Vi­tal to carry on bat­tle against graft

Stricter su­per­vi­sion, as well as rel­e­vant reg­u­la­tions, within the Party is needed to keep all mem­bers and the pow­ers they wield in check.

China Daily (USA) - - VIEWS -

An eight-part doc­u­men­tary, Cor­rup­tion Fight is Al­ways Un­der­way, which hit the small screen less than a week be­fore the Sixth Plenum of the 18th Cen­tral Com­mit­tee of the Com­mu­nist Party of China be­gan in Bei­jing onMon­day, has put the fo­cus back on the fight against cor­rup­tion.

Co-pro­duced by the CPC Cen­tral Com­mis­sion for Dis­ci­pline In­spec­tion and China Cen­tral Tele­vi­sion, the se­ries fo­cuses on many se­nior cor­rupt of­fi­cials’ “de­pra­va­tion di­aries” and tear­ful re­morse for their wrong­do­ings. Their de­scrip­tions of how things went wrong in their political life, from bribery to em­bez­zle­ment of public funds, high­light the need to press ahead with a new­na­tion­wide bat­tle against cor­rup­tion that started in 2012, and strengthen in­tra-Party su­per­vi­sion.

In the in­ter­views they gave while in de­ten­tion, some cor­rupt of­fi­cials re­gret­ted be­liev­ing they could get away with their mis­deeds once they re­tired or were pro­moted to high po­si­tions. The fact that the cor­rupt of­fi­cials, in­clud­ing Su Rong, former vicechair­man of China’s top political ad­vi­sory body, didn’t man­age to es­cape the law­show­cases the lead­er­ship’s de­ter­mi­na­tion to end cor­rup­tion and cre­ate a healthy political at­mos­phere within the Party.

The com­mon el­e­ments among the former pro­vin­cial or min­is­te­rial-level of­fi­cials who gave the in­ter­views were the grad­ual in­crease in their cor­rupt prac­tices and the pre­vail­ing pol­luted political en­vi­ron­ment. Some lo­cal civil ser­vants re­fused to be sub­jected to the Party dis­ci­pline, putting their per­sonal in­ter­ests be­fore public good, be­cause their su­per­vi­sors had done the same. Some even went fur­ther, mak­ing nepo­tism an in­te­gral part of their ca­reers and re­fus­ing to con­duct sin­cere peer re­views.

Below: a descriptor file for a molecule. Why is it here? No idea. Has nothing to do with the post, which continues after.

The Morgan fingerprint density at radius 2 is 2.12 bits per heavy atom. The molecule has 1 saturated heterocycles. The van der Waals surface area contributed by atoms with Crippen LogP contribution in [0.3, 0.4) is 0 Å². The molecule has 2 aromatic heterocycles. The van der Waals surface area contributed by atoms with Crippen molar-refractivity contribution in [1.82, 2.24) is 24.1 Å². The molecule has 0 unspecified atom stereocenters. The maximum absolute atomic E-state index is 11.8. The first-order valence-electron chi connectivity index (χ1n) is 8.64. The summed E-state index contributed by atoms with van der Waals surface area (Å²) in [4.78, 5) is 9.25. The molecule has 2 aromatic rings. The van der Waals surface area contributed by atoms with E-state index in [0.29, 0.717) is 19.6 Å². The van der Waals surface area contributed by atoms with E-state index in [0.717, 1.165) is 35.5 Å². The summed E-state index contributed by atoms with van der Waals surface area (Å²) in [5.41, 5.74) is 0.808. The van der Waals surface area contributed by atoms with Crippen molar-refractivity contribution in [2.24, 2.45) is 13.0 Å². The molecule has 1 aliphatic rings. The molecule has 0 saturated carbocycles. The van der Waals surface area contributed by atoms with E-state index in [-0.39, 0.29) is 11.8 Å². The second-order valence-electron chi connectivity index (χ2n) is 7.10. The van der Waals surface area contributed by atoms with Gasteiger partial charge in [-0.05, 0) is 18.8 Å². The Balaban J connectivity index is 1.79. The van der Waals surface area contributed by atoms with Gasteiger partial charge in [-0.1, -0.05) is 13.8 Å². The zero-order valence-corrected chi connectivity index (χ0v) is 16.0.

There­fore, it is more than nec­es­sary to en­hance all Party mem­bers’ sense of re­spon­si­bil­ity and dis­ci­pline in or­der to keep bu­reau­cratism, ex­trav­a­gance and un­de­sir­able prac­tices at bay. As the largest political party in the world and the rul­ing party of China, the CPC re­quires its mem­bers to stay com­mit­ted to the Party and the peo­ple. And it is al­most im­pos­si­ble for them to re­main free of cor­rup­tion with­out proper Party guid­ance.

The com­mon fac­tors in most cor­rup­tion cases add weight to the “ir­refutable truth” that un­su­per­vised power even­tu­ally leads to cor­rup­tion, as Party chief Xi Jin­ping has said. The dis­graced of­fi­cials who were given power by the peo­ple to serve the peo­ple mis­used their priv­i­leges to so­licit per­sonal gains to pur­sue their il­licit and ex­trav­a­gant life­style.

Stricter su­per­vi­sion, as well as rel­e­vant reg­u­la­tions, within the Party is needed to keep all mem­bers and the pow­ers they wield in check. Em­bold­ened by their “special” po­si­tions and de­sire for il­le­gal gains, some of­fi­cials failed to re­sist the urge to abuse their pow­ers and have re­ceived due pu­n­ish­ments.

To pre­vent of­fi­cials from fol­low­ing in the foot­steps of their cor­rupt pre­de­ces­sors, all de­part­ments and in­di­vid­u­als should ful­fill their su­per­vi­sory re­spon­si­bil­i­ties, and im­ple­ment tougher mea­sures such as dis­ci­plinary pu­n­ish­ments. They also need to stream­line the in­spec­tion mech­a­nism by pay­ing ex­tra at­ten­tion to the “priv­i­leged few” who are more likely to abuse power, and en­cour­age cit­i­zens to re­port of­fi­cials’ dere­lic­tion of duty to higher au­thor­i­ties. The au­thor is di­rec­tor of the China Anti-Cor­rup­tion Ju­di­cial Re­search Cen­ter.

Newspapers in English

Newspapers from China

© PressReader. All rights reserved.